“I'm seeing something that was always hidden. I'm in the middle of a mystery and its all secret”
I had a funny feeling going into Blue Velvet that I would remember the film for a very long time. I recently became a fan of David Lynch after being introduced to his short-lived television show, Twin Peaks. Because of how much I enjoyed his television work, I assumed I would be swept away by the work in his preferred field, film. That is why I picked Blue Velvet as my second film to watch in the 1077 Films to See Before You Die.
Watching Blue Velvet was like being torn in between two worlds, the comfortable and the freaky. The film takes place in a typical Small-town, USA and follows the story of a college student named Jeffery Beaumont. Jeffery is back in town to visit his injured father, but he accidentally stumbles into the violent and sexually perverse underworld that his city so purposely hides.
The plot of the film is thin and the ending is predictable, but Lynch would never claim to be a poetic storyteller. Blue Velvet is a film that slaps you in the face with symbolism and raw performances from the incredible cast. These are the aspects of the film that I would like to focus on.
Though symbolism is pertinent in any film by David Lynch, Blue Velvet seems to thrive on a higher level of intellectual design. Every single set piece in the film serves as an important component to the frantic story. Lynch uses colors like red, dark blue and purple to create an atmosphere that not only looks eerie, but simply seems off. The costuming of the film greatly resembles the boutique of your local thrift shop, which may represent the less fortunate and their greater likelihood to mentally break down. This also makes it nearly impossible to recognize the time period – which is never stated in the film.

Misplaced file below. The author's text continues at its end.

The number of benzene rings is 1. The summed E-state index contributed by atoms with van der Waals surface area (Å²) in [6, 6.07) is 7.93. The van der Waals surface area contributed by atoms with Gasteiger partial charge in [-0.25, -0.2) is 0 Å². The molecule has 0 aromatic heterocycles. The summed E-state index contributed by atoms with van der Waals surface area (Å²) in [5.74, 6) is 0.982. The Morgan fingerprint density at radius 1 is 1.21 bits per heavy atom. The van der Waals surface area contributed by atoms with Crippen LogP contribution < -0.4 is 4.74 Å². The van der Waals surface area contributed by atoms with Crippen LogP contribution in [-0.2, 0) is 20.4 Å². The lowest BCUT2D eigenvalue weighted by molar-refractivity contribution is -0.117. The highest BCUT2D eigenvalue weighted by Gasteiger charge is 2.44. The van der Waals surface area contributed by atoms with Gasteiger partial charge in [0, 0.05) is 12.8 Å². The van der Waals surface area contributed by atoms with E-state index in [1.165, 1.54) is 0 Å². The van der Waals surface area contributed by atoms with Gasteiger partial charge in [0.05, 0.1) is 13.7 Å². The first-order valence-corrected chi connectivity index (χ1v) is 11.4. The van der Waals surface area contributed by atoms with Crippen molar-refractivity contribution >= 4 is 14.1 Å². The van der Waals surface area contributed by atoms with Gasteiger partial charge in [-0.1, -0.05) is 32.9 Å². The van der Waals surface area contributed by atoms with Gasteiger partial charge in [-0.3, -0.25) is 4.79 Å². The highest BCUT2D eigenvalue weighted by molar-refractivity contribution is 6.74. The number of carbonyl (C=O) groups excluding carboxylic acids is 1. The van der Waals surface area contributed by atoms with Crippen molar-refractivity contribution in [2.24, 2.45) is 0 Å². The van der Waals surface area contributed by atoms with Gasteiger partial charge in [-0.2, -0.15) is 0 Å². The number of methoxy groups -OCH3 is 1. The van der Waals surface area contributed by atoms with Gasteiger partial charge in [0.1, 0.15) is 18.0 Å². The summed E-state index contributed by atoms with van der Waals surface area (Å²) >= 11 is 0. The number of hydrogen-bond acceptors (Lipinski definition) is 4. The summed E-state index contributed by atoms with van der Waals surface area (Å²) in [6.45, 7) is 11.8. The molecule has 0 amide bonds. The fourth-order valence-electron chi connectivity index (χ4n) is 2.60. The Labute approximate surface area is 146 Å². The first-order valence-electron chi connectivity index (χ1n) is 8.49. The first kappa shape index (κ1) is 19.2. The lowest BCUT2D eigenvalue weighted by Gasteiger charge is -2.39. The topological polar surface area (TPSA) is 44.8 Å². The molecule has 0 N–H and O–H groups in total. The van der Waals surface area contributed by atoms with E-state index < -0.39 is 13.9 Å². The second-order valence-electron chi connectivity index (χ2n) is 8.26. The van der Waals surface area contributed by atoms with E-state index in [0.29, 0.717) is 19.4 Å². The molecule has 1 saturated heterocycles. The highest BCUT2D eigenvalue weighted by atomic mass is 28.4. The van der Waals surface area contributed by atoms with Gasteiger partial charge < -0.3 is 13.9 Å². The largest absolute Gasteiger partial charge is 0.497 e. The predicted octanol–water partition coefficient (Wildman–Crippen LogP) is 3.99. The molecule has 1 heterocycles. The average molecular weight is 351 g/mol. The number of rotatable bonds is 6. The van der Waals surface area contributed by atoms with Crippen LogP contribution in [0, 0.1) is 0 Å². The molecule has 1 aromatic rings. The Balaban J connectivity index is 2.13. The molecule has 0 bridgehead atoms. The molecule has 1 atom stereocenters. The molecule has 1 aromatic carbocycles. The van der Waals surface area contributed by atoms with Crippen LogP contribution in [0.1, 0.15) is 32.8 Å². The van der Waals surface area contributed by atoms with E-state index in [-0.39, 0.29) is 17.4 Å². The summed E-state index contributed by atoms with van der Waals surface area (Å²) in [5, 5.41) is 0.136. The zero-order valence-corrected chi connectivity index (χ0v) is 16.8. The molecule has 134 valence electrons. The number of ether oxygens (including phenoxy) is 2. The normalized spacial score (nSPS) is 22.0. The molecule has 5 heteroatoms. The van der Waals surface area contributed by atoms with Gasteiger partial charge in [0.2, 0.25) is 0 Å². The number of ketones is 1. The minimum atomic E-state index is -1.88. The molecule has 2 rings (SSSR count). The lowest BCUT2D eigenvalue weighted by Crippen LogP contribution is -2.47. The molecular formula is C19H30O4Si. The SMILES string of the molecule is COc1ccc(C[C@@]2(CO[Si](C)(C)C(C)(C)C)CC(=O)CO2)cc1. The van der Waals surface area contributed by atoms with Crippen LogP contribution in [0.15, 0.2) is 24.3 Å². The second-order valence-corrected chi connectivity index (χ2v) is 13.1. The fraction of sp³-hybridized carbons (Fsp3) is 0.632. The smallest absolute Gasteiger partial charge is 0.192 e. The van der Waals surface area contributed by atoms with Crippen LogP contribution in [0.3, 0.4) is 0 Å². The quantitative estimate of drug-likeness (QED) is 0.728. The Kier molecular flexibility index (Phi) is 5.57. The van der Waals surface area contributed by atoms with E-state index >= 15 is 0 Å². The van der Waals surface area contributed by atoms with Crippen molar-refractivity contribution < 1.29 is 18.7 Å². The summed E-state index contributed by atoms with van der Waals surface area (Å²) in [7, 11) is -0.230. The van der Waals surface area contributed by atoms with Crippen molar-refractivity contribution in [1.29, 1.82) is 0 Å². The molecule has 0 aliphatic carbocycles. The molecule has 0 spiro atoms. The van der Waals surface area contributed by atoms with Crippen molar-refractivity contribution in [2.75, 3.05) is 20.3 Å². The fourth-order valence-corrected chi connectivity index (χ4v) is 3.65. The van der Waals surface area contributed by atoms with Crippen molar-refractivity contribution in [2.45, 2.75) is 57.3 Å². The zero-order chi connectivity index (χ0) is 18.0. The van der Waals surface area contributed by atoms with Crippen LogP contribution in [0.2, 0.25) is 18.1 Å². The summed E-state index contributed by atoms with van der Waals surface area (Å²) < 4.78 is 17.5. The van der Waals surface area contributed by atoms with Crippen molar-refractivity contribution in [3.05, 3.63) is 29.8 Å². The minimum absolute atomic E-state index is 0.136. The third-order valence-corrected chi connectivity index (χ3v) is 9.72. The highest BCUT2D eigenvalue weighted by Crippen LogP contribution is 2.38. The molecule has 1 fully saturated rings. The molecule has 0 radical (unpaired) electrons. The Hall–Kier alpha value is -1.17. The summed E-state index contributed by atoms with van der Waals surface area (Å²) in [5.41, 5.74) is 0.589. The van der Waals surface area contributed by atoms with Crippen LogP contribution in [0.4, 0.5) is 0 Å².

The greatest symbolism in the film would easily be the bugs that represent evil. In the opening credits we are introduced to a town of picket fences and beautifully displayed red roses. But when the camera dives more deeply into the grass and dirt of Pleasantville, we see the bugs that are constantly at war to stay alive. This directly points to society and our ability to hide the bad, the gross and the needy underneath our disguised grass and dirt.
Jeffery, played by the under-appreciated Kyle MacLauchlan, manages to dive underneath the green grass of his upper-class life style only to become a reluctant member on the gritty under dwellings. MacLauchlan’s sincere and submissive performance makes the events in film even more difficult to watch. You see him, an innocent youth, getting dragged into a world that is completely past his understanding of sexuality, violence and masculinity. You sympathize for his character and you realize why Lynch refers to him as an actor who "plays innocents who are interested in the mysteries of life. He's the person you trust enough to go into a strange world with."
His primary love interest, Sandy, is played by Laura Dern. Dern uses the role as an outlet to display the innocent sexuality that plagued high school students in the “Brat Pack” generations. The antithesis of her performance can be seen in the brilliantly unrefined performance of Isabella Rossellini.
Rossellini plays a part that very few actresses would be willing to tackle. Her character, Dorothy, is an abused and often humiliated masochist who is submitting to sexual slavery in order to save her young child. She is beaten and stripped on camera in such manners that I actually had to turn my head from shame. Lynch managed to reward her disgustingly rich performance with an overall film that was worthy of her stoke-of-genius work.
But, of course, the scene stealer in Blue Velvet is the legendary and often demented Dennis Hopper. Hopper plays the antagonist, Frank Booth. Booth is a character that Lynch and Hopper crafted to the point of perfect evil. He is a low life, drug addicted scumbag whose sick sexual perversions manage to far outweigh his redeeming qualities (if any could even be found). Hopper gives one of the most memorable and terrifying performances in history, which proves that when two demented personalities get together the outcome can simply be ingenious morbidity.
It seems appropriate that, in the middle years of the Ronald Reagan administration, Lynch would write and direct a film about the secrets that haunt your typical picket fence charade. His critique of American small-town-conventionalism is not lost in the eyes of any modern day small town resident, for we all truly fear the blue velvet that may sit beyond our tears. This film is a must see. 2 films down, 1075 to go.
Blue Velvet: B+
Next Film….The Rocky Horror Picture Show (Sharman. 1975)